W Hotel in Fort Lauderdale Makes Switch from Copper to CPVC
In the mid-2000s, the project team for the new W Hotel in downtown Fort Lauderdale, Fla., decided to make a big change, switching the project’s piping system from copper to CPVC to help alleviate cost increases. It’s a move that, a decade later, continues to prove its value.
Lower Cost, Proven Reliability
The W Hotel and Residences, consisting of two 23-story towers atop three pedestals, faced significant delays during construction due to permitting and redesigns. When the project finally moved forward in 2005, the cost of the copper piping specified had increased by several hundred percent.
“When the contractor suggested we look at other materials, CPVC was the first choice because we were already familiar with many of its benefits, including its corrosion resistance, noise reduction and, of course, its tremendous cost savings,” said Mike Torrey, head of the plumbing department at Steven Feller P.E., Inc.
Driving the decision to substitute materials was mechanical contractor Fred McGilvray, Inc. “My preference would be to use CPVC a lot more often because of its cost and labor benefits,” Project Manager Bill Brooks said at the time. “The engineering firms would probably specify it more often if they were more familiar with it.”
“After reviewing all of the technical data, we decided that Corzan® and FlowGuard Gold® CPVC were smart alternatives,” said Torrey. “And of course, the hotel’s owner didn’t have a problem with the change, especially once he saw the new budget numbers and heard about the product’s successful track record.”
Ten years later, the move has proven to be a good one for engineer and customer alike. “The Corzan and FlowGuard Gold CPVC we specified for the W Hotel 10 years ago have performed well and have had no problems or issues,” said Torrey, who is still with Steven Feller P.E. and continues to oversee the completed hotel. “In fact, we have specified CPVC piping on numerous projects since then. As with the W, the piping systems have proven to be a reliable option.”
Located on a 4 ½-acre site on Fort Lauderdale Beach, the $220 million W Hotel and Residences comprises a 346-room hotel in its East Tower and 171 luxury, one- and two-bedroom hotel condominiums in its West Tower. The property includes two heated swimming pools and a luxurious 10,000-square-foot destination spa and fitness facility.
Torrey’s firm already had experience with FlowGuard Gold CPVC pipe and fittings for a number of other low- to mid-rise condominium projects less than 20 stories. But the W marked the first time the company had specified Corzan and FlowGuard pipe and fittings for a large high-rise. The piping system was ideal not only for the branch lines, but also the demanding requirements of the risers.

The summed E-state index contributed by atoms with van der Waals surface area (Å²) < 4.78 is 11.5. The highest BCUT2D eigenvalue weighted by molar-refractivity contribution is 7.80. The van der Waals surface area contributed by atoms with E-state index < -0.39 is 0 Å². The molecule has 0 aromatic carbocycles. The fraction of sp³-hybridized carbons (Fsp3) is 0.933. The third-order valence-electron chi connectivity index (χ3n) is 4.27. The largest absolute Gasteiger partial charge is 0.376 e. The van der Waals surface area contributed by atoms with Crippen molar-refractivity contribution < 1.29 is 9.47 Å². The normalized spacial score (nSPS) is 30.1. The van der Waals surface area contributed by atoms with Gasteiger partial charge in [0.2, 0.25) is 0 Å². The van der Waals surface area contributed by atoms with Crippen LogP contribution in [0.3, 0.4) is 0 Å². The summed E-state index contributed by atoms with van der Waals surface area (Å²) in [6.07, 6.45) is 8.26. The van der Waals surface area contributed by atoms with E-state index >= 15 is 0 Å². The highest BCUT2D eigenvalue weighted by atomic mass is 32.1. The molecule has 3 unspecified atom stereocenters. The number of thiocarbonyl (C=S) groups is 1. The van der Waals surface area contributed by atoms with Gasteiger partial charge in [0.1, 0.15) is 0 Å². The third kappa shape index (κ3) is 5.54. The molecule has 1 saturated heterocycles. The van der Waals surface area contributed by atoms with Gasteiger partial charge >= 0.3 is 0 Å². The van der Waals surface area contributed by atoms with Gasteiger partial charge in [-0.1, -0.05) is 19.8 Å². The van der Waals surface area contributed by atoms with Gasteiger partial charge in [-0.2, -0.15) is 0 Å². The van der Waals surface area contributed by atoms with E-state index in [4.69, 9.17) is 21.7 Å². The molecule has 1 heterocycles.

“We had always used copper in the past on projects over 20 stories, because we were unsure if CPVC could handle the higher pressures,” he said.
Working with his Lubrizol field representative and technical department, Torrey and his team learned that CPVC pipe and fittings routinely handle pressures of 250-350 psi and above. FlowGuard Gold pipe is produced (1/2″ through 2″) in SDR 11 dimensions with CTS (Copper Tube Size) outside diameters. SDR, or Standard Dimension Ratio, means the wall thickness is directly proportional to the outside diameter. This results in all diameters carrying the same pressure rating of 400 psi at 73°F. Corzan pipe is produced in schedule 40 and 80 systems with IPS (Iron Pipe Size) outside diameters. This results in the pressure capability varying with the size of the pipe. For example, 8” Schedule 80 CPVC pipe is rated for continuous service of 250 psi at 73°F while 3” schedule 80 CPVC pipe is rated at 370 psi at 73°F. All CPVC pressure ratings incorporate a safety factor of two.
Along with material costs, the use of CPVC provided labor cost savings, as well: Torrey estimated labor time to be about a third of what a typical copper installation would have taken as a result of the faster, easier installation process. Unlike copper, CPVC does not require soldering; instead, a solvent-weld method creates a reliable bond within minutes. “Our contractors really liked the fact that they didn’t have to solder, because that eliminated a major fire risk and other hassles,” said Torrey. “We were immediately attracted by the reduced labor requirements. That was years before copper prices started going through the roof. With current prices, the material savings afforded by switching to Corzan and FlowGuard Gold CPVC are amazing.”
Although cost savings was the initial attraction for switching to a Corzan water distribution system for Torrey, he soon realized a number of other benefits over copper. “Noise is really no longer an issue, because CPVC is more forgiving,” Torrey explained. “It actually absorbs water hammer.” An NSF International test, in fact, confirms that FlowGuard Gold CPVC piping systems are actually four times quieter than copper piping systems.
Corrosion resistance is another major advantage of using CPVC. Although the problem is not as severe in southeast Florida, Torrey is quite familiar with its damaging effects on copper pipe in projects located in northern Florida markets, especially Jacksonville.
“I see a lot of potential with this product, especially because of its ease of installation,” said Torrey. “As engineers, we look for inventive methods and solutions to maintain the integrity of the design, comply with applicable codes and work within specified budgets. The Corzan and FlowGuard Gold CPVC plumbing systems fit well within that philosophy. They definitely are a part of our future.”